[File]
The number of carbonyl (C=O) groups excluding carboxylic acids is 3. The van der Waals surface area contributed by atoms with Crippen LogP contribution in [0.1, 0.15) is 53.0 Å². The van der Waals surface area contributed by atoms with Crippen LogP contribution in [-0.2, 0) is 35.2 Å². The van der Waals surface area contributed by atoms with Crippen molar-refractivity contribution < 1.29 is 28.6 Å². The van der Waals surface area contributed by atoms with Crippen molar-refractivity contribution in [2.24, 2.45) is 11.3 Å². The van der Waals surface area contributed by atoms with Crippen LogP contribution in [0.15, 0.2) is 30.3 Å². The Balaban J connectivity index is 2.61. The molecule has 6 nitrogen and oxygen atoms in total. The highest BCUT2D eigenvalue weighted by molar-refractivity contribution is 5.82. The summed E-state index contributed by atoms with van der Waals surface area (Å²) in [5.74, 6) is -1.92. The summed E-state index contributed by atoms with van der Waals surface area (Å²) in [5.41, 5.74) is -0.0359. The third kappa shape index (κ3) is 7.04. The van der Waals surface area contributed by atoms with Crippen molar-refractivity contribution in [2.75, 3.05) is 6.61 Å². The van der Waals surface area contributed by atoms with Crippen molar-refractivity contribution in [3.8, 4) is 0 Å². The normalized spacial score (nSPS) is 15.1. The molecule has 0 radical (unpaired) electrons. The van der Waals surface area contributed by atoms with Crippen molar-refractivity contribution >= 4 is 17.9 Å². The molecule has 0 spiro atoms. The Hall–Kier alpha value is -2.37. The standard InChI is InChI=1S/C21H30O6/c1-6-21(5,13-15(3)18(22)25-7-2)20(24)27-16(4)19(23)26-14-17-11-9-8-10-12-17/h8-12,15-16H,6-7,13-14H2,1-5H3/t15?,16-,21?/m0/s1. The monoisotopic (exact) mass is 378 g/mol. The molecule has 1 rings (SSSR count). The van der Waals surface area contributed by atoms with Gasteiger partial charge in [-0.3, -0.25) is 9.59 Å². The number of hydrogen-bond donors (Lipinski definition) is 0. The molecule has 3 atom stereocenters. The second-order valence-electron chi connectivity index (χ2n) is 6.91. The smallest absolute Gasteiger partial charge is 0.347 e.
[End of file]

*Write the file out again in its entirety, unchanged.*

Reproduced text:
The number of carbonyl (C=O) groups excluding carboxylic acids is 3. The van der Waals surface area contributed by atoms with Crippen LogP contribution in [0.1, 0.15) is 53.0 Å². The van der Waals surface area contributed by atoms with Crippen LogP contribution in [-0.2, 0) is 35.2 Å². The van der Waals surface area contributed by atoms with Crippen molar-refractivity contribution < 1.29 is 28.6 Å². The van der Waals surface area contributed by atoms with Crippen molar-refractivity contribution in [2.24, 2.45) is 11.3 Å². The van der Waals surface area contributed by atoms with Crippen LogP contribution in [0.15, 0.2) is 30.3 Å². The Balaban J connectivity index is 2.61. The molecule has 6 nitrogen and oxygen atoms in total. The highest BCUT2D eigenvalue weighted by molar-refractivity contribution is 5.82. The summed E-state index contributed by atoms with van der Waals surface area (Å²) in [5.74, 6) is -1.92. The summed E-state index contributed by atoms with van der Waals surface area (Å²) in [5.41, 5.74) is -0.0359. The third kappa shape index (κ3) is 7.04. The van der Waals surface area contributed by atoms with Crippen molar-refractivity contribution in [2.75, 3.05) is 6.61 Å². The van der Waals surface area contributed by atoms with Crippen molar-refractivity contribution in [3.8, 4) is 0 Å². The normalized spacial score (nSPS) is 15.1. The molecule has 0 radical (unpaired) electrons. The van der Waals surface area contributed by atoms with Crippen molar-refractivity contribution >= 4 is 17.9 Å². The molecule has 0 spiro atoms. The Hall–Kier alpha value is -2.37. The standard InChI is InChI=1S/C21H30O6/c1-6-21(5,13-15(3)18(22)25-7-2)20(24)27-16(4)19(23)26-14-17-11-9-8-10-12-17/h8-12,15-16H,6-7,13-14H2,1-5H3/t15?,16-,21?/m0/s1. The monoisotopic (exact) mass is 378 g/mol. The molecule has 1 rings (SSSR count). The van der Waals surface area contributed by atoms with Gasteiger partial charge in [-0.3, -0.25) is 9.59 Å². The number of hydrogen-bond donors (Lipinski definition) is 0. The molecule has 3 atom stereocenters. The second-order valence-electron chi connectivity index (χ2n) is 6.91. The smallest absolute Gasteiger partial charge is 0.347 e.